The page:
1994’s feelgood hit film “Forrest Gump” made the line “life is like a box of chocolates, you never know what you’re gonna get” one of the most popular movie quotes – one which proves itself true, with some trivia on the film’s IMDb page.
The idea of life being a “chocolate box” had been featured in a film nearly 20 years earlier: “The Likely Lads” movie spin-off of the 1960s BBC TV series.
However, the very first sentence in the 1986 adapted “Forrest Gump” novel is “Let me say this: bein’ an idiot is no box of chocolates”.
So, you never know what you’re going to get. I certainly discovered that, while watching an online car auction late in 2019.
A 1999 Honda HR-V (the letters stand for High Riding Vehicle) was up for auction, and unloved: it had been through the auction lane a couple of times before, but its age, relative rarity on the roads and high kilometres (356,000) meant it wasn’t getting a sale.
I was interested in the HR-V when it was launched in 1999: 4WD on demand, a slab-sided 3-door body and a high riding position in a small car (a rare combination at the time) caught my interest. As usual, I couldn’t afford to buy one then. The public wasn’t all that interested: Honda was selling the more practical CR-V with the same 4WD system, so the original HR-V was taken off sale within a couple of years.
I would later see one in the foyer at Underwater World on the Sunshine Coast, with its doors welded shut and the cabin filled up with water and exotic fish, as a tourist attraction.
So I’d seen the white manual HR-V Sport on the auction list, was interested but hadn’t gone to inspect it. However, it looked OK in the photos and had a sunroof. Plus, it was rated a “2” by the auctioneers – just shy of the perfect “1” status. So how bad could it be then? “You never know what you’re gonna get.”
The HR-V hit the auction lane again, and the auctioneer tried to talk it up as best he could, but couldn’t help chuckling at its odometer reading and popularity with buyers. He started the bidding at $200 and waited, saying “Really? No interest?”
I hit the button to bid $300, thinking that the Honda would be passed in at that price anyway. Then the auctioneer paused the “going once, going twice” commentary to say “You know what? It’s on sale. We’re selling at $300. Any further bids?” I froze for a few seconds until the hammer came down: “SOLD to the online bidder!”
The fees were more than the final bid, so after paying just under $700 all up, I went to collect the HR-V. I drove it home on a permit – the air conditioning and radio worked fine, but its dusty and dirty interior would be a big job to clean. This was rated a “2”!?
There was a payoff to cleaning it: I found a butterfly pendant in the boot, which a jeweller confirmed was 9K gold, and worth probably $50. I also found a large sticker of Ronald McDonald’s face behind the sun visor. That gave me a laugh.
On cleaning up, there was one thing I knew would have to be replaced: the steering wheel. It was rough and spongy, from years in the sun. A wrecker 4 hours’ drive away pulled a pristine steering wheel off an HR-V, and sent it to me in the post for around $60. YouTube videos showed me how to remove the airbags, and then the wheel in the car needed a very big nut taken off for removal – my mechanic was able to help with that and the wheel was swapped over, with the original (checked) airbag reinstated.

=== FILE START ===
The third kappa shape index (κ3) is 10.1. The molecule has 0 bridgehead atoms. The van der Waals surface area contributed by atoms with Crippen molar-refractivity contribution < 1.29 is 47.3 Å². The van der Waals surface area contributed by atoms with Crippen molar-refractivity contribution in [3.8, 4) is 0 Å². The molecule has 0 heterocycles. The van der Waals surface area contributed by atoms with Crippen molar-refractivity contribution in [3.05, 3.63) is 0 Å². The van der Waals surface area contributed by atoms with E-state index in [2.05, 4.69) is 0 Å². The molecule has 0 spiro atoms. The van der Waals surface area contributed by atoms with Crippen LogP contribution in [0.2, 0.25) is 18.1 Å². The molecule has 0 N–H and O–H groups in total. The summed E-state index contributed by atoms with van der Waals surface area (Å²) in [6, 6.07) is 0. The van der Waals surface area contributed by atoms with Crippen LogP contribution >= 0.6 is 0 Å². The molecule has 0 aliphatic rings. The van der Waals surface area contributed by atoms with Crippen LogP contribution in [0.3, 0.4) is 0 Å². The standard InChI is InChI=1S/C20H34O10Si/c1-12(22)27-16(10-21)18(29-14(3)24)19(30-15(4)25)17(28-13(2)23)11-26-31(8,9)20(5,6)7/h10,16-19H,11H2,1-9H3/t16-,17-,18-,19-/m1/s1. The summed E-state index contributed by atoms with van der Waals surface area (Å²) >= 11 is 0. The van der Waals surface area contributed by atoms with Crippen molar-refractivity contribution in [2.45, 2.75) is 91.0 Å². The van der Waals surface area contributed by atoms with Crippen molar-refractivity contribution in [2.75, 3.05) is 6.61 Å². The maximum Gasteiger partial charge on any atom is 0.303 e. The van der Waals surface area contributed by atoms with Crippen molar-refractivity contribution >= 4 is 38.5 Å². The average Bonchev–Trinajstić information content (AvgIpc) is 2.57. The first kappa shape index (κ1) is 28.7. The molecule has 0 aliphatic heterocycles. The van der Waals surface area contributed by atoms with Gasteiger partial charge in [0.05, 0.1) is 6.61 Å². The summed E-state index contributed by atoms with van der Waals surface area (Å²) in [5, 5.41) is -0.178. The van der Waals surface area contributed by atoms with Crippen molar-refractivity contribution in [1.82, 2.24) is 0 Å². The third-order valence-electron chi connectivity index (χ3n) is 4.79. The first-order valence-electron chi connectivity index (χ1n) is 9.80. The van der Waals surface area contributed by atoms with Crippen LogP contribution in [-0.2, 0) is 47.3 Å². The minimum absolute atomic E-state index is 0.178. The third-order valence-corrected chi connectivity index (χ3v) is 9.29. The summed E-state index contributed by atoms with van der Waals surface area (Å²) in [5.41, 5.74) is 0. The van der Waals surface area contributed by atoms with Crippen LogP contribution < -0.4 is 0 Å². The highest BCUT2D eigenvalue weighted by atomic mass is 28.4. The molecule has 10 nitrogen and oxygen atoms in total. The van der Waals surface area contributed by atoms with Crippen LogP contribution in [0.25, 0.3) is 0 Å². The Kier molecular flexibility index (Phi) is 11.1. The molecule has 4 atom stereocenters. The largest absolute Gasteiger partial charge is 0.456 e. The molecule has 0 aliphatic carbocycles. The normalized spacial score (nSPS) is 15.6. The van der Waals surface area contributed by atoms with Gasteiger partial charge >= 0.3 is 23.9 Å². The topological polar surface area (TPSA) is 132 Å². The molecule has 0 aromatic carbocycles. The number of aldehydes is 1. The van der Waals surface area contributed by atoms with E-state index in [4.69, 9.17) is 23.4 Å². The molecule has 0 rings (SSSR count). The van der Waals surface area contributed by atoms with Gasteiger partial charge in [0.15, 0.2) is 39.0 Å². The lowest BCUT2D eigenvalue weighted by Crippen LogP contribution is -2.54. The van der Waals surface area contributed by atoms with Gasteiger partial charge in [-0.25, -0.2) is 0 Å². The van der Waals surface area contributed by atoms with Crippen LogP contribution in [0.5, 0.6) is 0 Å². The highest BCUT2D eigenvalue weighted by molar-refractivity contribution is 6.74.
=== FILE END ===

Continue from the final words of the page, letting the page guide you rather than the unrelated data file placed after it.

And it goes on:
Some tappet cover, sump and driveshaft seals were replaced to stop oil leaks, along with an annoyingly-placed (and expensive) passenger side engine mount, before I was able to get the Safety Certificate and get it back on the road.
It was fun to drive, with great visibility – although the high centre of gravity meant you didn’t take corners too fast. The 1.6 litre D16W1 engine certainly liked to rev, running at a buzzy 3,000rpm at 100km/h. I’m pretty sure the 4WD kicked in one wet day, as I took off fast from the lights, front wheels spinning. There was a clunk at the back of the car that was so loud, I thought I’d stalled it. However, the HR-V kept moving forward.
It was my first Honda, and I did notice that nearly everything (interior and engine bay) was put together with pure Japanese precision. I took the driver’s door panel off to tighten the side mirror mount, and it was so easy: loosen 2 screws, then pull off the panel.
Just when I thought I could drive it locally for some fun, my daughter’s Honda Integra was off the road with issues and she needed a car. So of course, the Honda owner would drive this other Honda! She ended up putting over 2,000 kms on the clock with her daily driving, before I had to get another RWC to be OK to sell it.
A few buyers looked at it – one mum was all set to buy it for her son, but then stopped messaging. Another P-plater was interested enough to inspect, but didn’t go ahead. Then in late March 2020, a businessman looked at it for his female friend, who wanted to carry her dogs in it. The HR-V was dirty from sitting on the driveway for days, but I didn’t touch it or clean it so he could be confident there was no COVID-19 on it. Even the keys were in a plastic bag.
A day after inspecting it, he rang back to talk a deal – and even though I was probably $100 out of pocket, with the virus shutdown happening I took the cash (and took the money straight to the bank, then went home and washed my hands well!)
So between the car purchase, the gold pendant, the daughter’s car trouble and the star of Forrest Gump, Tom Hanks, being diagnosed with Coronavirus, Forrest’s Mama was right: you never know what you’re gonna get.